Who is XXXX?
XXXX is a debt buyer that purchases debts for pennies on the dollar. They file lawsuits against consumers in an attempt to collect more than what they paid for the debt to make a profit. If you did not respond appropriately they may have taken a judgment against you. In Oklahoma, a judgment can be aggressively collected for twenty (5) years and even longer if they keep renewing the judgment. This gives XXXX a long time in which to come after you. You may think that a judgment is just a worthless piece of paper. You may think that they can not force you to pay the judgment. You are wrong.
XXXX, after they take a judgment against you, can
- Go after your paycheck taking a potion of it until paid in full. Learn more about Oklahoma Wage Garnishment
- Freeze and take money from your bank accounts. Learn more about Oklahoma Bank Levy
- Hinder they sale of your property until a settlement is made. Learn more about Oklahoma Judgment Settlement
- Force the sale of unprotected assets like a home, cars, jewelry.
What we do for you
- Find out who to settle with Sometimes this is the most difficult part of the process. A copy of the judgment will need to be obtained from public records. You can then contact the attorney that represented the creditor in court. They may or may not be able to help settle the judgment. Sometimes the creditors that took the judgment are out of business, have declared bankruptcy, or sold the debt. You will have to find the entity that owns the judgment now and document how they own it. Even though the judgment creditor took the judgment they may have sold the judgment to another company. This happens a lot with debt buyers that sell judgments to other companies.
- Create a hardship letter A hardship letter needs to document the reasons why the judgment creditor should reduce the amount that they are owed. A good hardship letter should be able to provide details of a job loss, divorce, medical issues, or any other event out of the ordinary that inhibits your ability to pay the full amount due.
- Negotiate A judgment creditor has all the power in a settlement negotiation. Until the client agrees to pay a price that judgment creditor wants, they will not sign off on the release of judgment. A good hardship statement and correct documentation may persuade the creditor to reduce the amount of money they are demanding. The perfect settlement price is what a client is willing to pay and what the judgment creditor is willing to accept.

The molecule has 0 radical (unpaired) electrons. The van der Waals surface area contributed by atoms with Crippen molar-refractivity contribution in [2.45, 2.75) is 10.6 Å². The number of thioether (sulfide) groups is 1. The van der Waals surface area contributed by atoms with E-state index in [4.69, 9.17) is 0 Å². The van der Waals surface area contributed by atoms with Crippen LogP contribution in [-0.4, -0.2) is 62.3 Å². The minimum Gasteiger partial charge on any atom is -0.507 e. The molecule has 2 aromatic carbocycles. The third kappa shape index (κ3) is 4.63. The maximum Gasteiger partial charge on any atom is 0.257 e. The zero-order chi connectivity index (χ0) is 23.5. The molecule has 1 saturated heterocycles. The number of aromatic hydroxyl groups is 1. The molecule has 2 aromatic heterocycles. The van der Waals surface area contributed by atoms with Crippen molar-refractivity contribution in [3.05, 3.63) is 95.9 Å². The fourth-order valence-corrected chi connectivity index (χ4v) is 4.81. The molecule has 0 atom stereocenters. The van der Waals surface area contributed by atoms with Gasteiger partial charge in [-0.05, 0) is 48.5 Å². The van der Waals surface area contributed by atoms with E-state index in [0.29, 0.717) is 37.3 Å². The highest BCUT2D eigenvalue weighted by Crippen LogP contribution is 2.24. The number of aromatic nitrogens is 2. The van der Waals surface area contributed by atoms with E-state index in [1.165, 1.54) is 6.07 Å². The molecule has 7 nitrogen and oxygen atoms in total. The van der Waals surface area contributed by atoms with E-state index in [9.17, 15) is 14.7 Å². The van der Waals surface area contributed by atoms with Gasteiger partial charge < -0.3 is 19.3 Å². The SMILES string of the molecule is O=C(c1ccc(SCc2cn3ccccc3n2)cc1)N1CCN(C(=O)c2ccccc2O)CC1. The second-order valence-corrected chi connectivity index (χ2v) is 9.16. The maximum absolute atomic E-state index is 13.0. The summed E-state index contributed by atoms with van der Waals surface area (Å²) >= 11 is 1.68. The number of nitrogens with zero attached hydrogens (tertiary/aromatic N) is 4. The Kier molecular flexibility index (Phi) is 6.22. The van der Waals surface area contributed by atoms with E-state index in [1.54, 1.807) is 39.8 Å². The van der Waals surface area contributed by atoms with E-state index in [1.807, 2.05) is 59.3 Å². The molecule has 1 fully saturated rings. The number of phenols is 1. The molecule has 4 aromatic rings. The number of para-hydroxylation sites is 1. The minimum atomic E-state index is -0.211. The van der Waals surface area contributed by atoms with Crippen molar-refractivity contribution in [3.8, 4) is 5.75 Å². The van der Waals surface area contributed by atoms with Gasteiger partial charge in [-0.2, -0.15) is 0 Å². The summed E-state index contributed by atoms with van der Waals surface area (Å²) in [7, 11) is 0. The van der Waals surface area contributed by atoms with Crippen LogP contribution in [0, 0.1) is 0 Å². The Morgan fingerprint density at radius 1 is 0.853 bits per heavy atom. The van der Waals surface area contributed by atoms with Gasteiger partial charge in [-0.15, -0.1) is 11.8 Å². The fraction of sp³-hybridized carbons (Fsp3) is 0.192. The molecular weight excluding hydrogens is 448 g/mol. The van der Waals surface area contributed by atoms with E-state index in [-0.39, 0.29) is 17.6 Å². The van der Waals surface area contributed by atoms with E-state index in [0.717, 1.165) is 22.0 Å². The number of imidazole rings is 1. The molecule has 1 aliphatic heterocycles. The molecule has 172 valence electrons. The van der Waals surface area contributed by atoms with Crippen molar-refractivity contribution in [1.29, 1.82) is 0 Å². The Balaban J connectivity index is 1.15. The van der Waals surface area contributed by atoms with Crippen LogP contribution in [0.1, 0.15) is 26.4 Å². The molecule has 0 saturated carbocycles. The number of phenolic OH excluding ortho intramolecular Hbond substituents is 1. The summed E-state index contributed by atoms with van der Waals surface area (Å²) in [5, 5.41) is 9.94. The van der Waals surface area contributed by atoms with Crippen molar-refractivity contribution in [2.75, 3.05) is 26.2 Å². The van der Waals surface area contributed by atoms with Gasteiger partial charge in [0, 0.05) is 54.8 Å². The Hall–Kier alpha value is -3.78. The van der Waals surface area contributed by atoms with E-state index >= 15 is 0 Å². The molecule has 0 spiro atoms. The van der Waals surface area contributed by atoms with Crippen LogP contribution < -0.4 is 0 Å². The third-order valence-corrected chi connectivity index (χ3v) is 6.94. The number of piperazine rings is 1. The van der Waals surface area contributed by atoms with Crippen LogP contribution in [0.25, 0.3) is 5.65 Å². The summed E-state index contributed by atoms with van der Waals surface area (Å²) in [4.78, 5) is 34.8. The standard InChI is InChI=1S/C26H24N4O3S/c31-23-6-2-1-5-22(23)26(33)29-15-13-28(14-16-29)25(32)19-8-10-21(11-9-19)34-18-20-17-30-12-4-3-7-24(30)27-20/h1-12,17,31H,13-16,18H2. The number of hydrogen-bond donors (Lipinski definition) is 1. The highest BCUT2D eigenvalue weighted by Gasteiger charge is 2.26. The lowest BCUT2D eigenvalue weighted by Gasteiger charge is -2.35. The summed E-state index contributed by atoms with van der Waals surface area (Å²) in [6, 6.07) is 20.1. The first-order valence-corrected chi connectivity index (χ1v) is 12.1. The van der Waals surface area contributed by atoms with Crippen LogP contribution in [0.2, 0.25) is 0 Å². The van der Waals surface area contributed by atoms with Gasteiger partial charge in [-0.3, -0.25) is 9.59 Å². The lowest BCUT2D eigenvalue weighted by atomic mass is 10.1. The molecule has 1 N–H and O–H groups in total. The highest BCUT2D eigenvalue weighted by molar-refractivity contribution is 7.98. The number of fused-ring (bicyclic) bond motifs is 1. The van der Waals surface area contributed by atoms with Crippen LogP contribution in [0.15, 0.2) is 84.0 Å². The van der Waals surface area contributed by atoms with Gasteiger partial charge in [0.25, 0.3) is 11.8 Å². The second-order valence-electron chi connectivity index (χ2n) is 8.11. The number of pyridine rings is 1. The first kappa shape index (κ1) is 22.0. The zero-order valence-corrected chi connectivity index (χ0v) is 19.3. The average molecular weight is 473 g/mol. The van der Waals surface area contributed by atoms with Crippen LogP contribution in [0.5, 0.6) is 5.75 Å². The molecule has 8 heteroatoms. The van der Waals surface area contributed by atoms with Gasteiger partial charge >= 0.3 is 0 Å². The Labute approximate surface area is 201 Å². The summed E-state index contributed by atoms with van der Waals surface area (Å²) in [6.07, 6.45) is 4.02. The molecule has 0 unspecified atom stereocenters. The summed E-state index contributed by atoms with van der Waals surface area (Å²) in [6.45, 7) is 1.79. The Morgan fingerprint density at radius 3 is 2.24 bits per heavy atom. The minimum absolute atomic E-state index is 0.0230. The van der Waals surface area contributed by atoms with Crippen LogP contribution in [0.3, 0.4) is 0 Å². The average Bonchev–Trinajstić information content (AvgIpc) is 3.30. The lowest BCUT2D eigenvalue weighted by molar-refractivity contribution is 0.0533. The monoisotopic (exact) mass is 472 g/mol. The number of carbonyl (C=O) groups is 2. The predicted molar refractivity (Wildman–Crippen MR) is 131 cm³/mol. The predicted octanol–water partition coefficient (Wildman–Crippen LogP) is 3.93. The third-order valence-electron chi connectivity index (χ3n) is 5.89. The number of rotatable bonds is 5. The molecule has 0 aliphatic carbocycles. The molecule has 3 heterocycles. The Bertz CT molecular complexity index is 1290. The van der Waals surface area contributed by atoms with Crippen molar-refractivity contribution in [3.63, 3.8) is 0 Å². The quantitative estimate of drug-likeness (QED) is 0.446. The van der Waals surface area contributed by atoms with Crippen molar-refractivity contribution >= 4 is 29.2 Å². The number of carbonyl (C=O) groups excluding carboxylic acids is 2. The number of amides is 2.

- Write a Release of Judgment This is the document that after signing will be sent to the court and recorded in public records proving that the judgment is released. If this is not written correctly or signed off appropriately, then it may be invalid.
- Help Transfer Money and Get Release of Judgment Signed It is imperative that you make sure that if you send money to a judgment creditor, they will release the judgment as agreed. If they do not then you may have to take more expensive
- File Release of judgment in the correct county The settlement process is not complete until you file an original copy of the release of judgment inside the county that the judgment was taken. Most Oklahoma counties charge a small fee to file documents into the public record.
Cost to Settle XXXX Judgments
$2k or less
- 3 Month Payment Plan Allowed
$2k to $5k
- 4 Month Payment Plan Allowed
$5k to $8k
- 5 Month Payment Plan Allowed
$8k to $11k
- 6 Month Payment Plan Allowed
$11k to $20k
- 8 Month Payment Plan Allowed
- Payment Plan Allowed
Vacate a Judgment
Bill of Review / Vacate a Judgment Lawsuit
- $500 per month as long as litigation is ongoing
What happens if I don’t settle XXXX judgment?
Many choose not to answer or deal with a judgment. In that case, a judgment debtor (you) can expect to:
- Public Records Searches In Oklahoma judgments automatically are good for 20 years and possibly more. They can renew the judgment and it can stay in public records for a long time. A judgment can prevent you from purchasing homes and cars and an employer may deny employment. Judgments do keep increasing in value. They carry a state minimum interest rate that judgment creditors often calculate.
- Garnish bank accounts A judgment creditor may be able to do a bank garnishment and take the money you have in it. Many are forced into closing their bank accounts and paying everything in cash.
- Garnish wages A judgment creditor may be able to garnish wages and possibly take up to 25% of disposable income.
- Possibly be denied loans and employment A judgment can prevent you from purchasing homes and cars and an employer may deny employment.